From the Viewsroom

Fake news vs free speech

Venky Vembu | Updated on January 08, 2018

Why Facebook finds itself at an unlikely intersection

Facebook’s recent travails, which compelled its founder Mark Zuckerberg to issue an unqualified apology to its users in recent days, represent a wholesale loss of innocence for the enormously popular social media platform. Not too long ago, Facebook epitomised nothing more than benign ‘timepass’ frivolity: the most virulent thing you could do on it was to throw sheep at your friends or give in to mind-numbingly tedious rounds of Candy Crush gaming. Over time, however, it drew criticism from pop-psychologists for its channelling of a common-enough narcissistic streak in society, where every moment of our I-me-myself lives had to be validated by a super-abundance of ‘Likes’.

But even that sociological failing seems pretty tame compared to the notoriety that Facebook has lately acquired, ever since evidence surfaced in the US that its back-end advertising algorithms had been cynically milked to target anti-Semitic hate campaigns at white supremacists. Just as sensational has been the revelation that shadowy Russian operators used the platform to implant a flood of fake news and otherwise interfered in the 2016 US presidential election. All this has amplified calls, in the US and in continental Europe, to subject Facebook and other such platforms to greater regulatory oversight.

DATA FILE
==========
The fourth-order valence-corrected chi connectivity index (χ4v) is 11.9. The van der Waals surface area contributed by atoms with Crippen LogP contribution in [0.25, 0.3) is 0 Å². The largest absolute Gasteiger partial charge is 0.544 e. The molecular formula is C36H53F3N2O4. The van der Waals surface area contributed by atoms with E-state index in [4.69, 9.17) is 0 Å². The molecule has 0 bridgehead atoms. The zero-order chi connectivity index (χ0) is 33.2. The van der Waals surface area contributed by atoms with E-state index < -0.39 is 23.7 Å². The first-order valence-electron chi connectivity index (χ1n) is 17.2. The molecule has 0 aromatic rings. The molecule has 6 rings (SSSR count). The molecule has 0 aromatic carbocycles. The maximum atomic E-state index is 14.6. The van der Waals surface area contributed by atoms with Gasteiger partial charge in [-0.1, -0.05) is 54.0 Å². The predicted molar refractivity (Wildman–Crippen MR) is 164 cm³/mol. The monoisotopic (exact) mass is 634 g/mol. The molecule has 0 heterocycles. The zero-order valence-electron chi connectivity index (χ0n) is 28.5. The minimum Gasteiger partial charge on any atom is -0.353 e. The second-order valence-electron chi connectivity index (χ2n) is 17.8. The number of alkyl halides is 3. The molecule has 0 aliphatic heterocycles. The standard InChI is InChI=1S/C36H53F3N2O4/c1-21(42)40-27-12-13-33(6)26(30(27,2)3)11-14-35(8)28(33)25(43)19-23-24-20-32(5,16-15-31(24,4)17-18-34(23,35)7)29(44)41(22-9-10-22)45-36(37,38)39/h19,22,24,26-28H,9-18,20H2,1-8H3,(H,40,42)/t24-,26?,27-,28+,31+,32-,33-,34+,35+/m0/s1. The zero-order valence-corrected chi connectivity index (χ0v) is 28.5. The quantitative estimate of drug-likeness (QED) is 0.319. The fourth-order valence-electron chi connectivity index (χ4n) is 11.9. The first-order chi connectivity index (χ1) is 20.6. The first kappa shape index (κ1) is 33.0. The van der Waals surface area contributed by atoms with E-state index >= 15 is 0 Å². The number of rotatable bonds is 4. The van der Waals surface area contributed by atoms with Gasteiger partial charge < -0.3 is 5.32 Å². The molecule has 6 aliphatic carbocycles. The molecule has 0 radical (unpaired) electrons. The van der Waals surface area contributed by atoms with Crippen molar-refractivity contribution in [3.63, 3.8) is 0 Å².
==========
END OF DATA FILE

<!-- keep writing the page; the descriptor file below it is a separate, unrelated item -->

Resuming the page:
Facebook’s travails will surely get regulators in India salivating at the prospect of imposing yet more controls on social media platforms.In the past, they have too easily allowed themselves to go down the slippery slope of illiberalism: in the guise of targeting hate speech, they have throttled free speech in its entirety. True, these outlets have become de facto media platforms that serve as the primary source of information for many who wallow in ‘filter bubbles’. Yet, even given the heightened mischief potential of unfiltered ‘fake news’, the far greater danger is that regulatory overreach will cramp the already imperilled notion of free speech. Even a medium that traces its roots to frivolous Farmville games qualifies for that protection.

Associate Editor

Published on October 05, 2017

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